Remember to pay particular attention to the last sentence of each paragraph, for it’s the critical springboard to the following paragraph.

Tip 5: Use the Active Voice

Whenever possible, use the active voice in your writing. Active verbs give vitality to your writing. “The active voice is usually more direct and vigorous than the passive … and makes for forcible writing” (Strunk & White, 1979, p. 18). The following examples contrast the passive and active voices:

Passive: This paper was written by me. Active: I wrote the paper. Passive: The nurse is supervisor of the health program. Active: The nurse supervises the health program. Passive: The advisor was hesitant to approve the research design. Active: The advisor hesitated to approve the design. Passive: The dissertation will be edited by members of the committee. Active: The committee will edit the dissertation.

One sign of the passive voice is the use of linking verbs such as was, will be, have been, and is. Sentences containing any form of the verb to be are eligible for rewriting in active voice. Circle all the linking verbs in your own writing or have a computer highlight them. You will find that “75 percent of them can be eliminated” (Munter, 1997, p. 69). Write as straightforwardly as you can, using strong verbs—not ones that lack action (is, was, etc.).

The choice between using the active or passive voice in writing is a matter of style, not correctness. There is nothing inherently wrong with the passive voice, but if you can say the same thing in the active mode, do so.

Passive Voice Usage

The passive voice can be used by you. Both active voice and passive voice have advantages. The active voice reduces wordiness and makes your writing strong and interesting. The passive voice is more formal and more readily accepted in scientific writing because you can write without using personal pronouns or names of specific researchers. It represents the conventional means of impersonal reporting and gives the article an air of objectivity (Example: “Experiments have been conducted to test the hypothesis.”). The passive voice also can be used to good effect in these ways:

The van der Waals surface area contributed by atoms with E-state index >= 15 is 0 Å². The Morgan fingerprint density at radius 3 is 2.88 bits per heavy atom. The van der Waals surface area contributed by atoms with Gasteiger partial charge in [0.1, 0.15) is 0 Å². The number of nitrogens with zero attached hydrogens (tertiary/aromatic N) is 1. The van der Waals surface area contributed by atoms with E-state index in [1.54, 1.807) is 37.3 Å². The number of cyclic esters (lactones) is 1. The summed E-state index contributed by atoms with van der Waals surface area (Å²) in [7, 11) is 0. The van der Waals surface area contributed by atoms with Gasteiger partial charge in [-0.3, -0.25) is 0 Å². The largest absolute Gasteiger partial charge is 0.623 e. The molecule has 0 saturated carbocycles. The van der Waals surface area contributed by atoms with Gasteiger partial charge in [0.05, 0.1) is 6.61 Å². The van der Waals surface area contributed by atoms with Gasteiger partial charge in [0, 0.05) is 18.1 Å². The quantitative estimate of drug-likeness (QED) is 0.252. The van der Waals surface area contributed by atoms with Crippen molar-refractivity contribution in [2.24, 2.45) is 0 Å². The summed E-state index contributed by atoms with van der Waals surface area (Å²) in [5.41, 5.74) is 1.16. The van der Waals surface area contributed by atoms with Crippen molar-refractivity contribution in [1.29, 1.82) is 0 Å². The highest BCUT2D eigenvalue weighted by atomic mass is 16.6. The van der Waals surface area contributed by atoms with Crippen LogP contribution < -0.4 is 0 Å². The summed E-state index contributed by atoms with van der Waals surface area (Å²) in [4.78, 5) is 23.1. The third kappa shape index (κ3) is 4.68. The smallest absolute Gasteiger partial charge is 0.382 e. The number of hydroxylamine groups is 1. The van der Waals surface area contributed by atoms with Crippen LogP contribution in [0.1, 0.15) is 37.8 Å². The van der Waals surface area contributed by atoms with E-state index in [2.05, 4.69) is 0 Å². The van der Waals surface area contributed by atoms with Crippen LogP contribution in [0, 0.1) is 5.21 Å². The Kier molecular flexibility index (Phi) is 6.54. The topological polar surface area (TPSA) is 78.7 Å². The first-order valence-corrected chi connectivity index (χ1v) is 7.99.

• 1.

To de-emphasize responsibility

Example: Rather than “You made an error,” write “An error was made.”

• 2.

To de-emphasize the writer

Example: Instead of “I recommend,” write “It is recommended that.”

• 3.

When the performer of the action is unknown or irrelevant

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Example: “A house was broken into on Main Street.”

Example: “Office mail is delivered twice a day.”

Situations requiring use of passive voice occur infrequently. If your writing does not require these special situations, then reduce the unnecessary passive voice sentences that usually make your writing tedious and hard to understand. Remember, a sequence of passive verbs can have the air of authority, but what it often has is air!

How do you know if you’ve used too many passive constructions? On your document, circle (or make note of) every form of the verb be (am, is, are, had, has, was, were, been, etc.). Passivevoice constructions always include some form of “to be.” If your page is covered with circles, rewrite the page using active verbs.

Pick up any Scientific American magazine and read the feature articles. You will notice very little passive voice writing in them because the magazine editors and the writers want the readers to read the articles. Therefore, they communicate with their readers in a concise and direct way without sacrificing objectivity. You should do the same when you are writing a scientific paper. Do not confuse objective with detached and wordy.

—Jeffrey Strausser, Painless Writing (2001, p. 77)

Tip 6: Use Transitional Words and Phrases

Transitions build bridges between your ideas and help you achieve a coherent document. They act as road signs that guide your readers from one idea to the next. Transitions help make your discussion easy to follow. Readers must understand how the topics relate to one another. Every sentence should be a logical sequel to the one that preceded it. You signal the relationships between sentences and paragraphs by the following sampling of transitional words and phrases:

Frequently Used Transitions

To Signal Examples

Contrast but, whereas, yet, still, however, nevertheless, despite, on the contrary, although, on the other hand, conversely

Addition furthermore, subsequently, besides, next, moreover, also, similarly, too, second Example for instance, an illustration, thus, such as, that is, specifically Time or place

afterwards, earlier, at the same time, subsequently, later, simultaneously, above, below, further on, so far, until now

Conclusion therefore, in short, thus, then, in other words, in conclusion, consequently, as a result, accordingly, finally

Sequence then, first, second, third, next

Tip 7: Simplify Your Vocabulary

Academic writers tend to use technical terms with abandon. They assume readers understand their specialized language. Resist jargon—it excludes and mystifies. If you must use a special term, explain it at the outset. Also remember to choose short words over long ones, especially if they have the same meaning. “Of the 701 words in Lincoln’s Second Inaugural Address, a marvel of economy itself, 505 are words of one syllable and 122 are words of two syllables” (Zinsser, 1994, p. 112).